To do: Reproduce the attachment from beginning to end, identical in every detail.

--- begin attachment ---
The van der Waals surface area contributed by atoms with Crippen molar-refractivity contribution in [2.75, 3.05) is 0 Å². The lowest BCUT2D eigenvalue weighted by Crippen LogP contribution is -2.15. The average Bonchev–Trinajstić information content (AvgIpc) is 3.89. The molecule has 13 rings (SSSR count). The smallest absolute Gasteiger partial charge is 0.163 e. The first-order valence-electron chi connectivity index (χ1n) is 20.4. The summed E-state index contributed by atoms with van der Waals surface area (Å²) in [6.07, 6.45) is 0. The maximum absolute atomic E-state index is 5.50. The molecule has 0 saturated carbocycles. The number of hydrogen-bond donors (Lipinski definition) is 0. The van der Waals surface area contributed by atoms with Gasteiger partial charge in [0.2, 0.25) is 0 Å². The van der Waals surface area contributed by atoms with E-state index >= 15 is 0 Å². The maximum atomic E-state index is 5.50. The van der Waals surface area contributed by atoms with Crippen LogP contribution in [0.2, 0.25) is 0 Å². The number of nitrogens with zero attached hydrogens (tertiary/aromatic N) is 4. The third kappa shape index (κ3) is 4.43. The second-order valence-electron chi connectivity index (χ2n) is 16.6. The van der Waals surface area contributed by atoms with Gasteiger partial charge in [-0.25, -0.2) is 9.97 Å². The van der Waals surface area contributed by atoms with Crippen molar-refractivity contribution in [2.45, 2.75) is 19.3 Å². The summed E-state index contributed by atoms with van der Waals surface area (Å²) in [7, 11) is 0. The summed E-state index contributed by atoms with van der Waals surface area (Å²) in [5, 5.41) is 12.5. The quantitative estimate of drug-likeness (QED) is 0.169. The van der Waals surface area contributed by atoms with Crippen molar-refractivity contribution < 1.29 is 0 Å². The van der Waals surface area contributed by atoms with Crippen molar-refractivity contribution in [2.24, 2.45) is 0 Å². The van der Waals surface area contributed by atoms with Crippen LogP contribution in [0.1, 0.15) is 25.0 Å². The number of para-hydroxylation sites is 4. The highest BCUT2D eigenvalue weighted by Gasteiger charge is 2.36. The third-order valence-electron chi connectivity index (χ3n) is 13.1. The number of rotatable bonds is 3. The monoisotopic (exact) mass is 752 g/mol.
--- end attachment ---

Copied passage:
The van der Waals surface area contributed by atoms with Crippen molar-refractivity contribution in [2.75, 3.05) is 0 Å². The lowest BCUT2D eigenvalue weighted by Crippen LogP contribution is -2.15. The average Bonchev–Trinajstić information content (AvgIpc) is 3.89. The molecule has 13 rings (SSSR count). The smallest absolute Gasteiger partial charge is 0.163 e. The first-order valence-electron chi connectivity index (χ1n) is 20.4. The summed E-state index contributed by atoms with van der Waals surface area (Å²) in [6.07, 6.45) is 0. The maximum absolute atomic E-state index is 5.50. The molecule has 0 saturated carbocycles. The number of hydrogen-bond donors (Lipinski definition) is 0. The van der Waals surface area contributed by atoms with Gasteiger partial charge in [0.2, 0.25) is 0 Å². The van der Waals surface area contributed by atoms with E-state index >= 15 is 0 Å². The maximum atomic E-state index is 5.50. The van der Waals surface area contributed by atoms with Crippen LogP contribution in [0.2, 0.25) is 0 Å². The number of nitrogens with zero attached hydrogens (tertiary/aromatic N) is 4. The third kappa shape index (κ3) is 4.43. The second-order valence-electron chi connectivity index (χ2n) is 16.6. The van der Waals surface area contributed by atoms with Gasteiger partial charge in [-0.25, -0.2) is 9.97 Å². The van der Waals surface area contributed by atoms with Crippen molar-refractivity contribution in [2.45, 2.75) is 19.3 Å². The summed E-state index contributed by atoms with van der Waals surface area (Å²) in [7, 11) is 0. The summed E-state index contributed by atoms with van der Waals surface area (Å²) in [5, 5.41) is 12.5. The quantitative estimate of drug-likeness (QED) is 0.169. The van der Waals surface area contributed by atoms with Crippen molar-refractivity contribution < 1.29 is 0 Å². The van der Waals surface area contributed by atoms with Crippen molar-refractivity contribution in [2.24, 2.45) is 0 Å². The van der Waals surface area contributed by atoms with Crippen LogP contribution in [0.1, 0.15) is 25.0 Å². The number of para-hydroxylation sites is 4. The highest BCUT2D eigenvalue weighted by Gasteiger charge is 2.36. The third-order valence-electron chi connectivity index (χ3n) is 13.1. The number of rotatable bonds is 3. The monoisotopic (exact) mass is 752 g/mol.